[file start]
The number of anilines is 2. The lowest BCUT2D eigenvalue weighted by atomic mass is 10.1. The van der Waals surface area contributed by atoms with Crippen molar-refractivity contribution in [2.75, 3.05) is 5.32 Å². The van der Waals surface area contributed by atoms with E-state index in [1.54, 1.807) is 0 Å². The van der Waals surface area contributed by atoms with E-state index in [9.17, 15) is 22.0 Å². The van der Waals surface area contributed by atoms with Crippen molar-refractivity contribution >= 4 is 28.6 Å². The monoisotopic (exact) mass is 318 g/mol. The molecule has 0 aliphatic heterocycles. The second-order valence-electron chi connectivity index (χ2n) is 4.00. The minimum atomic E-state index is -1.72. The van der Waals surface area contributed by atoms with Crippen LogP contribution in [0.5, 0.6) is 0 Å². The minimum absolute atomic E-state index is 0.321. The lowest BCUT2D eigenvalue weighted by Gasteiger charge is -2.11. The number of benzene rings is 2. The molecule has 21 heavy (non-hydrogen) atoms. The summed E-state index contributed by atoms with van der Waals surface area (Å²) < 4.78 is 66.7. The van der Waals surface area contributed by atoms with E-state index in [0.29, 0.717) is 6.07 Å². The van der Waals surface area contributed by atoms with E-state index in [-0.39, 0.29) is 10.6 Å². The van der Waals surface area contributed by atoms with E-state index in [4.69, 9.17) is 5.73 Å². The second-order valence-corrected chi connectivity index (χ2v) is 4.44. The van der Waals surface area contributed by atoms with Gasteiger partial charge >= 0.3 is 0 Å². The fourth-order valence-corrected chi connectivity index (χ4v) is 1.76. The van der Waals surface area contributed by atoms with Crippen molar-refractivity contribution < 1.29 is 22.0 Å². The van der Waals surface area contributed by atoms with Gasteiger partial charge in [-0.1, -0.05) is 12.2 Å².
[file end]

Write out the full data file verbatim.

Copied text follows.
The number of anilines is 2. The lowest BCUT2D eigenvalue weighted by atomic mass is 10.1. The van der Waals surface area contributed by atoms with Crippen molar-refractivity contribution in [2.75, 3.05) is 5.32 Å². The van der Waals surface area contributed by atoms with E-state index in [1.54, 1.807) is 0 Å². The van der Waals surface area contributed by atoms with E-state index in [9.17, 15) is 22.0 Å². The van der Waals surface area contributed by atoms with Crippen molar-refractivity contribution >= 4 is 28.6 Å². The monoisotopic (exact) mass is 318 g/mol. The molecule has 0 aliphatic heterocycles. The second-order valence-electron chi connectivity index (χ2n) is 4.00. The minimum atomic E-state index is -1.72. The van der Waals surface area contributed by atoms with Crippen LogP contribution in [0.5, 0.6) is 0 Å². The minimum absolute atomic E-state index is 0.321. The lowest BCUT2D eigenvalue weighted by Gasteiger charge is -2.11. The number of benzene rings is 2. The molecule has 21 heavy (non-hydrogen) atoms. The summed E-state index contributed by atoms with van der Waals surface area (Å²) < 4.78 is 66.7. The van der Waals surface area contributed by atoms with E-state index in [0.29, 0.717) is 6.07 Å². The van der Waals surface area contributed by atoms with E-state index in [-0.39, 0.29) is 10.6 Å². The van der Waals surface area contributed by atoms with E-state index in [4.69, 9.17) is 5.73 Å². The second-order valence-corrected chi connectivity index (χ2v) is 4.44. The van der Waals surface area contributed by atoms with Gasteiger partial charge >= 0.3 is 0 Å². The fourth-order valence-corrected chi connectivity index (χ4v) is 1.76. The van der Waals surface area contributed by atoms with Crippen molar-refractivity contribution < 1.29 is 22.0 Å². The van der Waals surface area contributed by atoms with Gasteiger partial charge in [-0.1, -0.05) is 12.2 Å².